Endoscopy 2007; 39: E173
DOI: 10.1055/s-2007-966584
Unusual cases and technical notes

© Georg Thieme Verlag KG Stuttgart · New York

Emergency endoscopic reduction of a gastric volvulus

K.  Kulkarni1 , J.  Nagler1
  • 1Division of Gastroenterology and Hepatology, Weill Cornell Medical Center, New York, USA
Further Information

Publication History

Publication Date:
05 July 2007 (online)

An 86-year-old man presented with a 3-day history of abdominal distension, epigastric pain, and vomiting. Computed tomography showed gastric distension, with part of the gastric body herniating into the thoracic cavity, and a paraesophageal hernia. These findings were consistent with a mesenteroaxial gastric volvulus ([Figure 1]). The patient was significantly dehydrated and further tests revealed that he had renal failure, metabolic acidosis, and cardiac arrhythmias. Immediate surgical intervention was considered to be an extremely high-risk option, so the volvulus was reduced endoscopically.

Figure 1 a Computed tomographic views showing gastric distension. b Part of the gastric body can be seen to be herniating into the thoracic cavity.

After insertion of the endoscope and gentle air insufflation, the volvulus was reduced, revealing erythematous mucosa with multiple ischemic-appearing ulcers throughout the gastric body ([Figure 2]). Reduction of the volvulus was confirmed by abdominal radiography, and the patient’s hemodynamic status improved with supportive measures. One week after this endoscopic reduction the gastric volvulus recurred. However, the intervening week had allowed time for the patient to stabilize and he presented a lower surgical risk. He underwent successful reduction of the hernia, gastropexy, and a Nissen fundoplication.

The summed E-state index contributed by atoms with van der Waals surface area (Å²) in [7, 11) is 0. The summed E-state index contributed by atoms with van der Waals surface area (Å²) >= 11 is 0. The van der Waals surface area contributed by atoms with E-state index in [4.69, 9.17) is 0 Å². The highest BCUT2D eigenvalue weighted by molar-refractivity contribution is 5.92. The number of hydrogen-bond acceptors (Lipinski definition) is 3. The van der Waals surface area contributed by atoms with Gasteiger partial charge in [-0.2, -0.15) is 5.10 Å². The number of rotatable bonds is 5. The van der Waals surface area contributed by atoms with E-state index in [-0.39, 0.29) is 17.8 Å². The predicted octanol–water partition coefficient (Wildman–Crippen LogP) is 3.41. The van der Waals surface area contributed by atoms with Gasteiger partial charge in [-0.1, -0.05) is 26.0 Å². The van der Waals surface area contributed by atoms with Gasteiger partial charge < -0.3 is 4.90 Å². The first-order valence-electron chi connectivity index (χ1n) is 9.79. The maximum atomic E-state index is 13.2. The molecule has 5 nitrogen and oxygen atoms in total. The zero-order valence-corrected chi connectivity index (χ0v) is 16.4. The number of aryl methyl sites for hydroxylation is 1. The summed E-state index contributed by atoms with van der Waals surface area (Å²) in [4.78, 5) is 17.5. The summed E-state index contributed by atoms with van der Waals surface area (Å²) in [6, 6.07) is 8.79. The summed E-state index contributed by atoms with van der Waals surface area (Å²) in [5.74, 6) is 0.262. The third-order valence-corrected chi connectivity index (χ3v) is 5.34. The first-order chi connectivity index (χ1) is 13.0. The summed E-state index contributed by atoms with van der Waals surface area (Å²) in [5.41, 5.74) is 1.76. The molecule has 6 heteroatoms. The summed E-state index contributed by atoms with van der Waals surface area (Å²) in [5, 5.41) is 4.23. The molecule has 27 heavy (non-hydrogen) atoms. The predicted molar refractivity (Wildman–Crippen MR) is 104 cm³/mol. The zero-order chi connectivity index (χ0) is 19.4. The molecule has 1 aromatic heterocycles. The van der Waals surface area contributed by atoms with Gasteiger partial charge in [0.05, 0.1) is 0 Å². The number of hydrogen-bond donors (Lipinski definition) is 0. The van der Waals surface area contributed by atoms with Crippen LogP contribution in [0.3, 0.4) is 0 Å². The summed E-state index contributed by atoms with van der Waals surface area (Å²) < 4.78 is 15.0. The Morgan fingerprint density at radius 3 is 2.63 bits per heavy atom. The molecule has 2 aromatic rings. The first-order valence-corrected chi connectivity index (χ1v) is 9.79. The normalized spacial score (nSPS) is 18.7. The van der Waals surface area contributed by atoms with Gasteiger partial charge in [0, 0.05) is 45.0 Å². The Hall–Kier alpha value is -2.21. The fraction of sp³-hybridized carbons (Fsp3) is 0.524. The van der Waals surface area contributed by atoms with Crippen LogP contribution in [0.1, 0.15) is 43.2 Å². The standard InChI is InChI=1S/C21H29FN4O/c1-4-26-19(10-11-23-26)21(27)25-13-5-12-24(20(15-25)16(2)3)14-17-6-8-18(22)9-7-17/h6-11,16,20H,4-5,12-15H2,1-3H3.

Figure 2 Endoscopic view of the gastric body, showing ischemic ulcers, after reduction of the gastric volvulus.

Gastric volvulus is a rotation of the stomach that results in a closed-loop obstruction [1]. This can present with either acute or chronic symptoms, depending on the degree of obstruction [2]. In adults it is usually associated with a paraesophageal hernia [3]. Gastric volvulus can be described according to its location relative to the diaphragm and its axis of rotation as either ”organoaxial” or ”mesenteroaxial” [4]. Without prompt treatment, the incidence of ischemic necrosis in an acute volvulus is significant, resulting in a mortality of 30 % - 50 % [2]. Endoscopy in our patient demonstrated ischemic ulcers, emphasizing the severity of his presentation. The treatment of choice is surgical reduction, either open or laparoscopic [5]. However, in the emergency setting, the mortality associated with surgery can be high and endoscopic reduction should be considered to allow time for the patient to be adequately resuscitated.



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